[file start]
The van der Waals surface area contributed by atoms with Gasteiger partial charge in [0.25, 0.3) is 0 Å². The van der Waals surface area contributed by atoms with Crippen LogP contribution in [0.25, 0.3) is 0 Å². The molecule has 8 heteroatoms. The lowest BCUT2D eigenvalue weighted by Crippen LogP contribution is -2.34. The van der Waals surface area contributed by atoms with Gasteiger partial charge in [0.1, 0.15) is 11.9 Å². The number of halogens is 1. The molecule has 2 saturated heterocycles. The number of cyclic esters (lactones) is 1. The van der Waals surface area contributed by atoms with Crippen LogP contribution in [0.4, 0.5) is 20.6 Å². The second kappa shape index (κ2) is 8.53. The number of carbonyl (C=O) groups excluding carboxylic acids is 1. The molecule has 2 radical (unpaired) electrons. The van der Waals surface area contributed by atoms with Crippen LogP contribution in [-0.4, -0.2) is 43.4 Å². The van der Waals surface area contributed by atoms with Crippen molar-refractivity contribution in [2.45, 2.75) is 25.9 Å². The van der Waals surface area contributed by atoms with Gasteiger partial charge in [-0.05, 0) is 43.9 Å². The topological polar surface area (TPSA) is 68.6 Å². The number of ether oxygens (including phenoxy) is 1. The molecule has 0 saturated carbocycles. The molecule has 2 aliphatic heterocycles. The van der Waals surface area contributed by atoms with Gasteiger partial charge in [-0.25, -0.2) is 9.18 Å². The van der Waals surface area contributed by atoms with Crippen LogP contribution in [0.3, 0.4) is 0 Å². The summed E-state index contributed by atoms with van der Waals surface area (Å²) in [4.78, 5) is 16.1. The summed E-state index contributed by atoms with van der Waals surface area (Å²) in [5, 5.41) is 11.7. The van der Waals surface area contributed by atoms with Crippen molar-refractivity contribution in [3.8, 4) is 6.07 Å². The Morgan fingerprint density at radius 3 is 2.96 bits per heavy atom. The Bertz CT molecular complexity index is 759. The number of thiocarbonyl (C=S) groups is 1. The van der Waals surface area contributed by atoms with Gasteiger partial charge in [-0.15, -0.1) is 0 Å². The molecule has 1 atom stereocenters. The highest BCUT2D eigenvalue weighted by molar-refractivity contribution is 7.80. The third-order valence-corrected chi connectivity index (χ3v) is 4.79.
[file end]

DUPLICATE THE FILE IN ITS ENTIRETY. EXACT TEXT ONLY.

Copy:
The van der Waals surface area contributed by atoms with Gasteiger partial charge in [0.25, 0.3) is 0 Å². The van der Waals surface area contributed by atoms with Crippen LogP contribution in [0.25, 0.3) is 0 Å². The molecule has 8 heteroatoms. The lowest BCUT2D eigenvalue weighted by Crippen LogP contribution is -2.34. The van der Waals surface area contributed by atoms with Gasteiger partial charge in [0.1, 0.15) is 11.9 Å². The number of halogens is 1. The molecule has 2 saturated heterocycles. The number of cyclic esters (lactones) is 1. The van der Waals surface area contributed by atoms with Crippen LogP contribution in [0.4, 0.5) is 20.6 Å². The second kappa shape index (κ2) is 8.53. The number of carbonyl (C=O) groups excluding carboxylic acids is 1. The molecule has 2 radical (unpaired) electrons. The van der Waals surface area contributed by atoms with Crippen LogP contribution in [-0.4, -0.2) is 43.4 Å². The van der Waals surface area contributed by atoms with Crippen molar-refractivity contribution in [2.45, 2.75) is 25.9 Å². The van der Waals surface area contributed by atoms with Gasteiger partial charge in [-0.05, 0) is 43.9 Å². The topological polar surface area (TPSA) is 68.6 Å². The number of ether oxygens (including phenoxy) is 1. The molecule has 0 saturated carbocycles. The molecule has 2 aliphatic heterocycles. The van der Waals surface area contributed by atoms with Gasteiger partial charge in [-0.25, -0.2) is 9.18 Å². The van der Waals surface area contributed by atoms with Crippen LogP contribution in [0.3, 0.4) is 0 Å². The summed E-state index contributed by atoms with van der Waals surface area (Å²) in [4.78, 5) is 16.1. The summed E-state index contributed by atoms with van der Waals surface area (Å²) in [5, 5.41) is 11.7. The van der Waals surface area contributed by atoms with Crippen molar-refractivity contribution in [3.8, 4) is 6.07 Å². The Morgan fingerprint density at radius 3 is 2.96 bits per heavy atom. The Bertz CT molecular complexity index is 759. The number of thiocarbonyl (C=S) groups is 1. The van der Waals surface area contributed by atoms with Gasteiger partial charge in [-0.15, -0.1) is 0 Å². The molecule has 1 atom stereocenters. The highest BCUT2D eigenvalue weighted by molar-refractivity contribution is 7.80. The third-order valence-corrected chi connectivity index (χ3v) is 4.79.